Posted by: Saving Water SA (Cape Town, South Africa) – partnered with Water Rhapsody conservation systems – 11 June 2011

An FAO [Food and Agriculture Organization of the United Nations] pilot project that has proved a great success in combating desertification is to be rolled out more widely in an attempt to turn African drylands back into fertile land.

The Acacia offers many benefits.

With two thirds of the African continent now classified as desert or drylands and desertification affecting a quarter of the world’s population, the breakthrough has the potential to transform the lives of vulnerable populations.  In operation since 2004, the Acacia project has involved the planting and managing of Acacia forests in arid lands helping combat desertification while providing socio-economic benefits to local communities.

Fatou Seye, her husband and their six children live in the village of Thiékene Ndiaye in Senegal’s drylands. Now 50 years old, Fatou remembers how different the land looked during her own childhood. “When I was young, the land was so much greener with a much greater diversity of plant species,” she recalls.

Here, as in much of the Sahel – the 5000-kilometre belt of land that divides the Sahara desert from the rest of Africa – vegetation has been disappearing. Continue reading Acacia project to turn the tide on desertification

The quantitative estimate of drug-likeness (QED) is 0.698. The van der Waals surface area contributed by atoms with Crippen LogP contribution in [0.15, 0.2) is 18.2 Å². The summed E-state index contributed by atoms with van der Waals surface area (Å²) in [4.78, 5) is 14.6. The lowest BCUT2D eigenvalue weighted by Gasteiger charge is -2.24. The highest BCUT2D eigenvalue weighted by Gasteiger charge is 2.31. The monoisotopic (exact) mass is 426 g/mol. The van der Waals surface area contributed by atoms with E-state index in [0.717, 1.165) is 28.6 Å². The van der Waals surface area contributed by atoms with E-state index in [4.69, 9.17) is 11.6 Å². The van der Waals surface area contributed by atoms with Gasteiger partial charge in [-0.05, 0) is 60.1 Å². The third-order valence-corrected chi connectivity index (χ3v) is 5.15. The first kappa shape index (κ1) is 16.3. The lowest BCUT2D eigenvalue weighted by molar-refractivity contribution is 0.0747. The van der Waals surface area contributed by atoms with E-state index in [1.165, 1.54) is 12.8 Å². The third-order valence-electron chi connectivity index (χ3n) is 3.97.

Business must back bold target to stop forest loss

Posted by: Saving Water SA (Cape Town, South Africa) – partnered with Water Rhapsody conservation systems – 28 April 2011

Policymakers and business leaders must quickly back a bold target to stop forest loss as part of efforts to conserve biodiversity and fight climate change, according to a new WWF report.

Borneo is an example of how business and government both work towards sustainable forest management

The first chapter of WWF’s Living Forests Report, released today, examines the drivers of deforestation and identifies the opportunities to shift from business as usual to a new model of sustainability, which can benefit government, business and communities.

Based on a new global analysis showing that more than 230 million hectares of forest will disappear by 2050 if no action is taken, the report proposes that policymakers and businesses unite around a goal of zero net deforestation and forest degradation (ZNDD) by 2020 as a groundbreaking global benchmark to avoid dangerous climate change and curb biodiversity loss.

“We are squandering forests now by failing to sort out vital policy issues such as governance and economic incentives to keep forests standing,” said Rod Taylor, WWF International Forests Director.

Business and governments need forests

The first chapter of the report comes as business and political leaders meet this week in Jakarta, Indonesia, for the Business 4 Environment Global Summit (B4E). The conference will be addressed by His Excellency Mr. Susilo Bambang Yudhoyono, President of the Republic of Indonesia. Continue reading Business must back bold target to stop forest loss